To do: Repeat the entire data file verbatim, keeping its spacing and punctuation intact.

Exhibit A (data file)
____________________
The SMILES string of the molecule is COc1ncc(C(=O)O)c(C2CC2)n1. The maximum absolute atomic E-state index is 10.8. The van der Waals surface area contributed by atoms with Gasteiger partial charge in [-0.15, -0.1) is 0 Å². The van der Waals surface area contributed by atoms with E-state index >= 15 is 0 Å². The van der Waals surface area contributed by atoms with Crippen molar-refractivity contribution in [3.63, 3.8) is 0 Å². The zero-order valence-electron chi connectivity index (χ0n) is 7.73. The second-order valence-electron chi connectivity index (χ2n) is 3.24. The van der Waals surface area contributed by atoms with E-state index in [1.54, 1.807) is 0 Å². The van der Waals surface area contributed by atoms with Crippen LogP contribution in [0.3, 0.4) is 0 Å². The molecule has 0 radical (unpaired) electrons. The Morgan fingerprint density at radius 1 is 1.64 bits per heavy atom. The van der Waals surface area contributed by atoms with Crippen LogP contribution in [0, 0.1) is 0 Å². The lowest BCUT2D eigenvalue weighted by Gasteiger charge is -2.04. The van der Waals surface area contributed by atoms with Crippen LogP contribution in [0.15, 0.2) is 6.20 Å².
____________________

The SMILES string of the molecule is COc1ncc(C(=O)O)c(C2CC2)n1. The maximum absolute atomic E-state index is 10.8. The van der Waals surface area contributed by atoms with Gasteiger partial charge in [-0.15, -0.1) is 0 Å². The van der Waals surface area contributed by atoms with E-state index >= 15 is 0 Å². The van der Waals surface area contributed by atoms with Crippen molar-refractivity contribution in [3.63, 3.8) is 0 Å². The zero-order valence-electron chi connectivity index (χ0n) is 7.73. The second-order valence-electron chi connectivity index (χ2n) is 3.24. The van der Waals surface area contributed by atoms with E-state index in [1.54, 1.807) is 0 Å². The van der Waals surface area contributed by atoms with Crippen LogP contribution in [0.3, 0.4) is 0 Å². The molecule has 0 radical (unpaired) electrons. The Morgan fingerprint density at radius 1 is 1.64 bits per heavy atom. The van der Waals surface area contributed by atoms with Crippen LogP contribution in [0, 0.1) is 0 Å². The lowest BCUT2D eigenvalue weighted by Gasteiger charge is -2.04. The van der Waals surface area contributed by atoms with Crippen LogP contribution in [0.15, 0.2) is 6.20 Å².